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AIDS Drugs Show Prevention Promise

Rating

2 Star

AIDS Drugs Show Prevention Promise

Our Review Summary

This was a trial of the drugs tenofovir and emtricitabine (in the combination sold as Truvada) in 12 monkeys, lasting 4 months. However, data on the effectiveness of treatment in humans is lacking. Even replicate trials in non-human primates is lacking. While it is true that this treatment shows promise, data supporting the use of this treatment in humans remains to be established. Further – the basis of the main portion of this article derives from an oral presentation at a meeting, the results of which have not undergone peer review. Woloshin and Schwartz published an article in JAMA a few years ago entitled, “Media Coverage of Scientific Meetings: Too Much, Too Soon?” That theme might appropriately be applied to this story.

The enthusiasm engendered in this story may be premature and – worse – misleading.

Criteria

Does the story adequately discuss the costs of the intervention?

Satisfactory

The wholesale cost estimate for a month of Truvada given in the article is $650; estimated costs per day when sold in the third world was $0.87 (which calculates out to $26.46/month). (Wholesale costs for a month’s worth of tenofovir, is given at $417. This was not the treatment being reported on, although the story mentions some trials with this drug that are currently underway. The story did mention that tenofovir has been shown partially successful as a preventative in monkeys.)

Does the story adequately quantify the benefits of the treatment/test/product/procedure?

Not Satisfactory

This was a trial in 12 monkeys, lasting 4 months. However, data on the effectiveness of treatment in humans is lacking. Even replicate trials in non-human primates is lacking. While it is true that this treatment shows promise, data supporting the use of this treatment in humans remains to be established. Further – the basis of the main portion of this article derives from an oral presentation at a meeting, the results of which have not undergone peer review.

Does the story adequately explain/quantify the harms of the intervention?

Not Satisfactory

The story didn’t mention the side effects associated with either of the two medications that are combined in Truvada. These include nausea, vomiting and loss of appetite; more serious but less common is impaired kidney function. In addition, use of these medications is associated with decreased bone density and redistribution/accumulation of body fat. No mention was made that long-term effects of these pharmaceuticals is not known.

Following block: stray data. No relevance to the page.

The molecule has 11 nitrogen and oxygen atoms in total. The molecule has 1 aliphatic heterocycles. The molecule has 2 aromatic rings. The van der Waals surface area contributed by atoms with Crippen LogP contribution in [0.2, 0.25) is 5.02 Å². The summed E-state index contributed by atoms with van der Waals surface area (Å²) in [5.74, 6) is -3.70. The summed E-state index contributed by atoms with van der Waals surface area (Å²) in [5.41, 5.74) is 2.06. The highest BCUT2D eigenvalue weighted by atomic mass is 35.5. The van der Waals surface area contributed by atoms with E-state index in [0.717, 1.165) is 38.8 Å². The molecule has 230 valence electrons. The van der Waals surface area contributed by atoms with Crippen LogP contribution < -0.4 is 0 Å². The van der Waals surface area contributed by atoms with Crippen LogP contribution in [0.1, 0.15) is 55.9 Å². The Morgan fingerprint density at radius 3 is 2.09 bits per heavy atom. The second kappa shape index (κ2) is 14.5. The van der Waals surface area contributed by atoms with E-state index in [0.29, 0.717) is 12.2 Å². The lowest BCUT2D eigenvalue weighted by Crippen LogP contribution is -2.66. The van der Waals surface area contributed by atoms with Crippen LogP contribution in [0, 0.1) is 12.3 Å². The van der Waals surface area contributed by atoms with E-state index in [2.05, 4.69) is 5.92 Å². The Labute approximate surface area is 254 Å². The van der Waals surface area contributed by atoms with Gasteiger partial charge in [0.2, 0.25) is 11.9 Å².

Does the story seem to grasp the quality of the evidence?

Not Satisfactory

The evidence presented was clearly mentioned in the article as being from a study of a small number of monkeys. The data were from a study of 12 rhesus macaque monkeys; 6 of the monkeys received the treatment and did not become HIV infected despite weekly rectal exposure to virus. 5 of 6 control monkeys that did not get treatment became infected. Follow-up for 4 months have found the treatment monkeys were still uninfected.

However, by citing the enthusiasm as electrifying the field, the story seems to lose sight of the fact that this was a trial in 12 monkeys for a few months. There is no evidence in humans.

Does the story commit disease-mongering?

Not Satisfactory

The epidemic is huge and the ability to prevent would be terrific. The article is sensational, however, calling the infection fatal, when, in fact, the disease is treatable, so the exaggeration may be termed disease mongering.

Does the story use independent sources and identify conflicts of interest?

Not Satisfactory

The basis of the main portion of this article derives from an oral presentation at a meeting, the results of which have not undergone peer review. The story could have developed sources working on vaccine development. They might not dismiss the potential of a vaccine so quickly.

Does the story compare the new approach with existing alternatives?

Not Satisfactory

The story dismisses other transmission prevention as impractical. That’s not universally true. And the story should have developed the vaccine option more fully and in a balanced manner.

Does the story establish the availability of the treatment/test/product/procedure?

Satisfactory

Both the individual medications tenofovir and emtricitabine and the combination sold as Truvada are FDA approved medications; however their use by individuals as an HIV infection preventative is an off-label use (i.e. not FDA approved) at this time. Off-label use is permitted (something the story didn’t develop) but there would be concerns about haphazard use, or use for longer than was studied in the trial.

Does the story establish the true novelty of the approach?

Satisfactory

The story made clear that this was a trial of using the drugs as a means to prevent HIV infection as opposed to their current use in HIV treatment.

Does the story appear to rely solely or largely on a news release?

Not Applicable

We can’t judge if this story relied solely or largely on a news release. It is a concern, though, that it appeared to be derived from a talk at a scientific conference. It hasn’t been published nor peer-reviewed.

Total Score: 3 of 9 Satisfactory

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